Retail Research 22. Long Term Capital Gain benefit in Growth option: Growth option in Debt Mutual Funds is attractive if the units are redeemed aftera year of purchase. Gains thereon are liable to be taxed as Long Term Capital Gains @ lesser of 10% without indexation or 20% withindexation (plus education cess). The option of 20% (with indexation) is available only if the mutual fund scheme is listed on the stockexchanges. Hence, the growth option of Debt funds continues to remain the best bet for anyone who wants to accumulate wealth tomeet long-term goals.Since the DDT is applicable for Dividend plans, Capital Gains tax is applicable to Growth plans. The gains from the debt mutual scheme(growth option) are taxed depending on the period the investments in the mutual funds are kept. If the debt mutual fund units areredeemed after a year, then the gains thereon are liable to Long Term Capital Gain tax while the proceeds from the investments whichredeemed before one year are taxed as Short Term Capital Gain. Short term Capital Gains are taxable at the normal tax slab rate of theinvestor. For long term capital gains in listed debt funds, the investor has to pay the tax @ lesser of 10% without indexation or 20% withindexation; (plus education cess). Short Term Capital Gain is taxed as per the normal slab of the investors.Income upto Rs 1 crore Income exceeds Rs 1 croreMutual Fund Mutual FundParticularFixedDeposit GrowthOptionDividendOptionFixedDeposit GrowthOptionDividendOptionAssumed rate of return from the investment (%) p.a 9% 9% 9% 9% 9% 9%Income tax rate 30.90% 10.30% NA 33.99% 11.33% NADividend Distribution Tax NA NA 28.33% NA NA 28.33%Effective post tax yields (lumpsum withdrawal after a year) 6.22% 8.07% 6.45% 5.94% 7.98% 6.45%3. Systematic Withdrawal Plans (SWP): Investors who need regular income can consider investing in debt mutual fund categories byopting for Systematic Withdrawal Plan (SWP). The SWP facility allows to withdraw a fixed sum in regular intervals for specified timeperiod or till the corpus becomes zero. SWP allows investors to withdraw from the funds after one year from the date of allotment of theunits. The 1 year lock in also results in concessional tax levy of Capital Gains tax (discussed in 2 above).Investors looking for income at periodical intervals usually invest in these funds. Often, a systematic withdrawal plan is used to fundexpenses during retirement.Under SWP, withdrawals can be fixed or variable amounts at regular intervals. These withdrawals can be made on a monthly, quarterly,semi-annual or annual schedule. The holder of the plan may choose withdrawal intervals based on his or her commitments and needs.SWP is usually available in two options:• Fixed Withdrawal: Under this you specify amount you wish to withdraw from your investment on a monthly/quarterly basis.• Appreciation Withdrawal: Under this you can withdraw your appreciated amount on a monthly/quarterly basis.SWP in debt mutual funds is tax efficient option in comparison to other options such as Bank and Corporate Fixed Deposits. The taxliability in SWP is lower than that of bank FDs (with the caveat that withdrawals can begin only after a year to avail concessional taxtreatment). The applicable tax rate (for the investor who belongs to 30% tax bracket) on the income from SWP is 10.3% or 20% (withindexation), which is lower than the applicable tax rate of 30.9% in Bank FDs. The option of 20% (with indexation) is available only if themutual fund scheme is listed on the stock exchanges. A comparative study in the monthly withdrawals from the investments in debtfund (through SWP) and Bank FD for the period of three years clearly shows that SWP is more tax efficient than Bank FDs. Theeffective post tax yield (on 9% gross return bearing instruments) that an investor gets from SWP option is close to 8.02% while from theBank FD is around 6.40%. Further, no TDS is applicable in SWP withdrawals but it is applicable in Bank FDs for interest above acertain limit.4. Bonus stripping: Bonus stripping is one of the other ways to save tax. In this, an investor can set off his capital gains against thelosses arising out of bonus stripping. This involves transactions such as investing in bonus plan of a debt mutual fund schemes beforethe record date, selling the original units and bonus units at different timeframes resulting in short term capital loss and long term capitalgain.The Section 94(8) of the Income tax Act reads as under:“ Where—(a) any person buys or acquires any units within a period of three months prior to the record date;(b) such person is allotted additional units without any payment on the basis of holding of such units on such date;(c) such person sells or transfers all or any of the units referred to in clause (a) within a period of nine months after such date,while continuing to hold all or any of the additional units referred to in clause (b),then, the loss, if any, arising to him on account of such purchase and sale of all or any of such units shall be ignored for the purposes ofcomputing his income chargeable to tax and notwithstanding anything contained in any other provision of this Act, the amount of loss soignored shall be deemed to be the cost of purchase or acquisition of such additional units referred to in clause (b) as are held by him onthe date of such sale or transfer.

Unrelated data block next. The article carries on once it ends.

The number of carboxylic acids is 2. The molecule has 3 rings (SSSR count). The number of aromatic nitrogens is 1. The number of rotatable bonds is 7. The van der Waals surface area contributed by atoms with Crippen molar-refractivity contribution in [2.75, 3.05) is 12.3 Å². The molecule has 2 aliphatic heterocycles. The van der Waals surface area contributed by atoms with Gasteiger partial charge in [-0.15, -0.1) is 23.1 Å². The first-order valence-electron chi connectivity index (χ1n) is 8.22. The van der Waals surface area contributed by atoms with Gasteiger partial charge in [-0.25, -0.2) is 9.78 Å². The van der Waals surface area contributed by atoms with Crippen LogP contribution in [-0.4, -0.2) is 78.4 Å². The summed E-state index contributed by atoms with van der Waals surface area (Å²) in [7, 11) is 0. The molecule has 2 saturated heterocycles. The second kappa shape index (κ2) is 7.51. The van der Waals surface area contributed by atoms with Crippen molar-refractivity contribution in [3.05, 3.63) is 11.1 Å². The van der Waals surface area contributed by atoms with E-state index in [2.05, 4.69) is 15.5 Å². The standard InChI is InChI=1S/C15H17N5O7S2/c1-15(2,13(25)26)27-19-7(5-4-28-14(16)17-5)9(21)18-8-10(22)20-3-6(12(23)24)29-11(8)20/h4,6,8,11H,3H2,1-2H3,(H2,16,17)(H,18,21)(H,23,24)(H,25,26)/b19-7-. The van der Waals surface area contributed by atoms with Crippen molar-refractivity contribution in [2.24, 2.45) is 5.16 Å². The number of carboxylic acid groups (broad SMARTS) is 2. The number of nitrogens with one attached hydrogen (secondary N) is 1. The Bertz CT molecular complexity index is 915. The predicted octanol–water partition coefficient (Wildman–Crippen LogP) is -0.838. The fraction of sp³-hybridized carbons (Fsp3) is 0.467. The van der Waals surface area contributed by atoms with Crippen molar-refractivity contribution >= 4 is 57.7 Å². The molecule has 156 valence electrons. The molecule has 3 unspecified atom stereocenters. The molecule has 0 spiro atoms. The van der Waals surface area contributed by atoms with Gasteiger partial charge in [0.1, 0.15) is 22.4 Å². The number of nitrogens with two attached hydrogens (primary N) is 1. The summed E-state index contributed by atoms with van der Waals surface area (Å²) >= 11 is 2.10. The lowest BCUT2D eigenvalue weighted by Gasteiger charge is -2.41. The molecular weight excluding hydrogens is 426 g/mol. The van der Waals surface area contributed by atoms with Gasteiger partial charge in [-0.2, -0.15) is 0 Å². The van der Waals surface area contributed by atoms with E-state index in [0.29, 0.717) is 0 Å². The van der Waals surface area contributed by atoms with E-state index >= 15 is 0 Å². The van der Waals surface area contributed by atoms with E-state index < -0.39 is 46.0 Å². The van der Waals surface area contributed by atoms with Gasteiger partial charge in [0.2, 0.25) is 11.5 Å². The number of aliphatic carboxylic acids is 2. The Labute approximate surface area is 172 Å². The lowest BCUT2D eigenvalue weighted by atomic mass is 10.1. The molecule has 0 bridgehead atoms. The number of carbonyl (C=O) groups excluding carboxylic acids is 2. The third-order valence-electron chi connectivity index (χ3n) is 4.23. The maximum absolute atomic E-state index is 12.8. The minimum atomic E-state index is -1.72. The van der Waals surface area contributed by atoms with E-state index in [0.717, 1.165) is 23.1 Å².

Retail Research 3Mutual Fund Units Stripping means after the units of a mutual fund are purchased, the mutual fund allots bonus units to the holder ofthe units, and after receiving the additional units, the original units are sold. Usually after the declaration of bonus units, the NAV of themutual fund will decline proportionately. Hence, on sale of the original units, short-term capital loss will arise. Subject to provisions ofsection 94(8) referred to above, that loss can be set off against the other short-term capital gains or against a taxable long-term capitalgain. This will thus result into no commercial loss but only tax loss and therefore there would be a tax benefit.On sale of bonus units of equity-oriented mutual fund after a period of 12 months, the gain, if any, will be treated as long-term capitalgains and the same is taxable @ 10% (without indexation) + surcharge/cess as may be applicable.The benefit of bonus stripping is apparent from the following table:ParticularsCalculation based on theassumption that the original unitsare sold post 9 months of recorddate of Bonus and the bonus unitsare sold after 1 yearCalculation based on theassumption that the original unitsare sold prior to 9 months ofrecord date of Bonus and thebonus units are sold after 1 yearDate 5-Feb-13 5-Feb-13Amount Invested 1,000 1,000Present NAV (bonus option) 18.0492 18.0492No. of Original Units 55 55Bonus Date 22-Feb-13 22-Feb-13Days Invested from date of acquisition 17 17Bonus proposed 3:5 3:5Rate of Return Assumed 9% 9%NAV on the date of Bonus 18.1218 18.1218No. of Bonus Units 33 33NAV post Bonus 11.3261 11.3261Redemption Date of original units 29-Nov-13 1-Mar-13Days Invested from date of bonus 280 7NAV as on date of Redemption 12.1002 11.3448Applicable Exit Load 0% 0%Applicable NAV post exit load 12.1002 11.3448Redemption of original units 670.4 628.55Loss created by sale of original units post Bonus 329.6 371.45Short-Term Capital Gains Rate 30.90% -Amount Saved due to the exercise 101.85 -Next Redemption for the bonus units 27-Feb-14 27-Feb-14No. of days bonus units are held 370 370NAV at time of redemption of bonus units 12.3601 12.3601Redemption value & Long-term Capital gains on the Bonus units 410.88 407.8833Loss created by sale of original units (cost of acquisition of bonusunits)- 371.45Capital Gain - 36.43Long-term capital gains rate 10.30% 10.30%Tax on long-term capital gains 42.32 3.75Cash-flow 1,140.80 1,032.68XIRR (post tax) 15.86% 7.47%Note:The above table is based on the assumption that:• The income earned by the scheme is 9% p.a.• Bonus is declared by the scheme in the ratio of 3:5. If the ratio is smaller the IRR will tend to fall as the tax benefit of short term capital loss will be smaller.• Bonus is declared soon after the investment in original units.• Bonus units are sold on completion of 1 year from allotment of Bonus units.• The calculation will remain the same whether the units of the scheme are listed on the stock exchange or not.• The calculation is made for an investor who earns taxable income of less than Rs.1 cr.In India, there are 19 Fund houses float bonus option on their debt category schemes. Fund houses like DWS, Franklin Templeton, JM,JP Morgan, Mirae Asset, PineBridge, Pramerica, Religare, Reliance and Sundaram have bonus option for most of their debt schemeswhile the rest have bonus option in one or two schemes. However there is no regular interval seen on declaring bonus on thoseschemes.Given the increase in the DDT on debt mutual fund schemes, more AMCs could come up with bonus options in their debt schemes andcould use this option more often and regularly going forward.
Retail Research 4Analyst: Dhuraivel GunasekaranRETAIL RESEARCH Fax: (022) 3075 3435Corporate Office: HDFC Securities Limited, I Think Techno Campus, Building –B, ”Alpha”, Office Floor 8, Near Kanjurmarg Station, Opp. CromptonGreaves, Kanjurmarg (East), Mumbai 400 042 Fax: (022) 30753435 Website: www.hdfcsec.comDisclaimer: Mutual Funds investments are subject to risk. Past performance is no guarantee for future performance. This document has been preparedby HDFC Securities Limited and is meant for sole use by the recipient and not for circulation. This document is not to be reported or copied or madeavailable to others. It should not be considered to be taken as an offer to sell or a solicitation to buy any security. The information contained herein isfrom sources believed reliable. We do not represent that it is accurate or complete and it should not be relied upon as such. We may have from time totime positions or options on, and buy and sell securities referred to herein. We may from time to time solicit from, or perform investment banking, orother services for, any company mentioned in this document. This report is intended for non-Institutional Clients.